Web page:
At the same time, Huckabee is organizing a trip to Europe with a number of pastors from early primary states after Election Day. The trip, first reported in June by David Brody at CBN, will focus on the leadership of Ronald Reagan, Margaret Thatcher, and Pope John Paul II and feature stops in London, Krakow, and Los Angeles. Longtime Huckabee aide Hogan Gidley described the trip to The Daily Beast as “an outstanding political move” that allows the former Arkansas governor to display his “understanding of the world around us.”

Biden’s son discharged from Navy after positive cocaine test.

Biden’s son discharged from Navy after positive cocaine test.

Vice President Joe Biden's son Hunter was discharged from the Navy Reserve after testing positive for cocaine, a source familiar with the matter confirmed Thursday.

The source spoke anonymously because no permission had been given to speak publicly about a personnel issue.

The Wall Street Journal reported Thursday that Biden was discharged earlier this year after failing a drug test in June 2013. A lawyer and former lobbyist, Biden was commissioned as an ensign in the Navy Reserve in 2013. He applied for a commission into the reserve as a public affairs officer at age 42. Because of his age, Biden needed a waiver to apply. The Journal reported he needed a second waiver because of a drug-related charge when he was younger, a request that is not unusual.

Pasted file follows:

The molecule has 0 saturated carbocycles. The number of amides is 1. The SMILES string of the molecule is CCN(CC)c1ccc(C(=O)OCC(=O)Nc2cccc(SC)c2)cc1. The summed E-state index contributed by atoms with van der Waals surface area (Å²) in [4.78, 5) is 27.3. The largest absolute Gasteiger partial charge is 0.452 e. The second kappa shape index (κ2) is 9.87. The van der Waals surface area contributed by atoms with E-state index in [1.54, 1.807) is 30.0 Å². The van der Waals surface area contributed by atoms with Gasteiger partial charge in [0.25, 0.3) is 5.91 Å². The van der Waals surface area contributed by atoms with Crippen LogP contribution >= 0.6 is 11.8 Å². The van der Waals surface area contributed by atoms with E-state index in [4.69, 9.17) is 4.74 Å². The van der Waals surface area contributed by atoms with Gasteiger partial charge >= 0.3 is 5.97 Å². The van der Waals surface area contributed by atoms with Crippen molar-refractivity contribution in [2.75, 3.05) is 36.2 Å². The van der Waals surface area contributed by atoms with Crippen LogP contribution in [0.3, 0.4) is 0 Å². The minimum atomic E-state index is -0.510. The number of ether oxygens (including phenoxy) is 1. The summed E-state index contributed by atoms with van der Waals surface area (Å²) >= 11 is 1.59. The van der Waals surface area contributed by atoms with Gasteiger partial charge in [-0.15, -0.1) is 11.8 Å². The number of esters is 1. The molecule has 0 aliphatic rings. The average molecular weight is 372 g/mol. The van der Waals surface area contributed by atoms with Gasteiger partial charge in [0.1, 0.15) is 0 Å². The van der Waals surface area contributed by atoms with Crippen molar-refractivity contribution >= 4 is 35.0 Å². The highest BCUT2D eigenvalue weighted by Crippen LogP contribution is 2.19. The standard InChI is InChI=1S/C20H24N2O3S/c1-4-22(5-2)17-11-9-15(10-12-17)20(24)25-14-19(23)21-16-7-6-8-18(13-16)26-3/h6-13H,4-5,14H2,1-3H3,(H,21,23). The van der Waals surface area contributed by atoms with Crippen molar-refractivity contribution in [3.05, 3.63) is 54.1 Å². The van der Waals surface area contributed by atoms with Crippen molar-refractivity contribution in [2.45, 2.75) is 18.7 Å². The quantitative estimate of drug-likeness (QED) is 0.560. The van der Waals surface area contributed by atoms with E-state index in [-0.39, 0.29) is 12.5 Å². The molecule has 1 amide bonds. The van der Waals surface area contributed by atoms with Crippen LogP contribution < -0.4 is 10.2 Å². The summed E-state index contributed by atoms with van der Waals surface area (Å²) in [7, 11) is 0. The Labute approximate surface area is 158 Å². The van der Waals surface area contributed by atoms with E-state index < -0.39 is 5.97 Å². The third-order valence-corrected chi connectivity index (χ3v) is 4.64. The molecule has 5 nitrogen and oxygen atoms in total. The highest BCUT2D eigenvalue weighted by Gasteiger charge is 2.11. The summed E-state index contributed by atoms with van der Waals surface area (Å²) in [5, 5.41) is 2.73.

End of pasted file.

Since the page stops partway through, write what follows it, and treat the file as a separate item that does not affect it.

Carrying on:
"It was the honor of my life to serve in the US Navy, and I deeply regret and am embarrassed that my actions led to my administrative discharge," Hunter Biden said in a statement. "I respect the Navy's decision. With the love and support of my family, I'm moving forward."

Vice President Biden's office declined to comment.

Ebola challenges America’s ability to adapt

Ebola challenges America’s ability to adapt

In any health care setting, it is wise to listen to the nurses, who see all. Their reports from Dallas about the initial procedures used in treating Thomas Eric Duncan are appalling. Safety suits with exposed necklines left nurses to cover skin with tape. When tape is removed, it abrades the skin. One health expert I consulted described this practice in dealing with Ebola as “moronic.”